After years of wanting to join Brighton MTB but being prevented by the combined complexity of balancing a job that demands too many hours, 2 kids and a bike that kept falling apart, Thursday 4th August marked only my 2nd attempt to get out on a Thursday night and enjoy the trails of Stanmer Park.
I had spent the day looking out of the window of my meeting at Brighton Town Hall, watching the skies empty themselves and wondering if I would make it. My last ride in the rain had been on my brand new Genesis Core 40 which had come equipped with Continental Mountain King tyres. These are without doubt the worst wet weather tyres I have ever used and I had come off quite badly ending up in A&E… nothing to do whatsoever with my general lack of skill on a bike and entirely the fault of the rubber! My ego was bruised and my legs were cut up but by late afternoon the rain had stopped and so there were no excuses. I got on my bike with its lovely new grippy Maxxis High Rollers and headed for the University car park.
Having failed to regain all of my confidence since I came off I was pleased that the ride got underway at quite a relaxed pace and that I wasn’t the only one taking on the slippery ground with at least a modicum of apprehension. We started by doing a portion of the Big Dog course and I can now be confident of a top 5 finishing position I am sure. (Actually I am only doing the One Dog and was not far off last place in 2010 so I might need to revise my goals somewhat nearer the time.)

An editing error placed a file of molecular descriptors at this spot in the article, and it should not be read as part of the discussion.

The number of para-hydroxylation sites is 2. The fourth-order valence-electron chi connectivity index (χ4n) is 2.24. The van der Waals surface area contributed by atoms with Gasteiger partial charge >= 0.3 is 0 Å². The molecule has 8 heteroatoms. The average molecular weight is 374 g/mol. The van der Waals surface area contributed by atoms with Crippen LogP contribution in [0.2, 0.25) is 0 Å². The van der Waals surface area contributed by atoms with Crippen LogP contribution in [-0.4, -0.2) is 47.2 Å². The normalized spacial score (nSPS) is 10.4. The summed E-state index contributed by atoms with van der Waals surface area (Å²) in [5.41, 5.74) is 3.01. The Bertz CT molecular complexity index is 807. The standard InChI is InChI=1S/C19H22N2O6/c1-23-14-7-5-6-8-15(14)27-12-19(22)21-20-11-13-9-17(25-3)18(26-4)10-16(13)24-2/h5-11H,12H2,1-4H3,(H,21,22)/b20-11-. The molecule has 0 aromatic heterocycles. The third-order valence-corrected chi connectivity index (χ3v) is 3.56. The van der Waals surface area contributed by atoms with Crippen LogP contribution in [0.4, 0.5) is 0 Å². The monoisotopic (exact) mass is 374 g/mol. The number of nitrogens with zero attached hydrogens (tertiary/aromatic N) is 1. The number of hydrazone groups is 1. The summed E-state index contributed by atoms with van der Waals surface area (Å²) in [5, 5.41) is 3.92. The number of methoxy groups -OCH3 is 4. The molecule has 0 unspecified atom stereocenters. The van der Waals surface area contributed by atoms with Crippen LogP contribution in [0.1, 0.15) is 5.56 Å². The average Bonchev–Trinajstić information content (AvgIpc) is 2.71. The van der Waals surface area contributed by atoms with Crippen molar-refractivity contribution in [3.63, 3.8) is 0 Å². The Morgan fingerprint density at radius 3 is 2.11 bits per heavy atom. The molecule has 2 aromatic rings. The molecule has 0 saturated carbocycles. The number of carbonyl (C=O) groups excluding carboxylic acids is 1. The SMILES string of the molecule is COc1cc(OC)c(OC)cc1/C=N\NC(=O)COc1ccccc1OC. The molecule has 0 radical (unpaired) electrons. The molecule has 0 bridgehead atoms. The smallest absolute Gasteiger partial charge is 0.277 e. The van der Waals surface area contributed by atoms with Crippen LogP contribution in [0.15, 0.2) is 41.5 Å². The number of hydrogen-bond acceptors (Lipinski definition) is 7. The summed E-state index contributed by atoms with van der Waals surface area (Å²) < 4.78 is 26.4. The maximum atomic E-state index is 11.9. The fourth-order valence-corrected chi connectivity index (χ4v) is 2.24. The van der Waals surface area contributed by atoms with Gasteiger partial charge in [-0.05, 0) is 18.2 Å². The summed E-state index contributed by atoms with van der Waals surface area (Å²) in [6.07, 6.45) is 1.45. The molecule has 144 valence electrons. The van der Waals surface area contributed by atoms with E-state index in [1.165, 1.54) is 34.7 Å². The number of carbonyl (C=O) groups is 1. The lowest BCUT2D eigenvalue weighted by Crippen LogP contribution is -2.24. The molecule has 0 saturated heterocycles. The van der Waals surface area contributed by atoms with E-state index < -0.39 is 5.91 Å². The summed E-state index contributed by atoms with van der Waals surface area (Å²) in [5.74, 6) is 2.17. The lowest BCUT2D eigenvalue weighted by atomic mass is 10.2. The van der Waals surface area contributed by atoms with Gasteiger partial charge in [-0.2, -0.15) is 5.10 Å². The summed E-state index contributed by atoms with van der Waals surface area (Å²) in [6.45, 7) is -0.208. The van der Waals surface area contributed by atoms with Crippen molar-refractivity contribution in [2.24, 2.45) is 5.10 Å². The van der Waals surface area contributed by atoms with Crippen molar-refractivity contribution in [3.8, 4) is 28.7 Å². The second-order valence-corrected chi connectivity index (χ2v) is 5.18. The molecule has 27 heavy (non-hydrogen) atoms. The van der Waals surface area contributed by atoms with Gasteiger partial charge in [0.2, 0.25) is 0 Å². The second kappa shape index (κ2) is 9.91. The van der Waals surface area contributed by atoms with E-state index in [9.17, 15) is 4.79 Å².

The rest of the ride combined some trails that I am familiar with and some that I am not, but all of which are great fun. One of the things I really enjoy about the Thursday night ride is that the uphill bits are treated in the way that uphill bits should be… they are a necessary evil which are only tolerated because they inevitably lead to going downhill fast afterwards. As the evening progressed and the light faded my lights went on and I was particularly impressed by the riders who had forgotten, or not bothered, to bring theirs but who continued regardless. At risk of being accused of having rather traditional views I have always been firmly in the camp of riders who prefer to be able to see where they are going when riding fast over slippery roots and unexpected obstacles.
Nonetheless, everyone made it back and there were no serious injuries. Once in the car park Ronnie approached me with a friendly question; ’You’ve been a couple of times now haven’t you?’ What a nice chap I thought, enquiring as to whether I had enjoyed the ride and whether I will be back. ‘Yeah, great ride’ I answered innocently. Then, without missing a beat, he pounced; ‘Good, you can write the ride report then’.
Oh well, a small price to pay for some fine riding.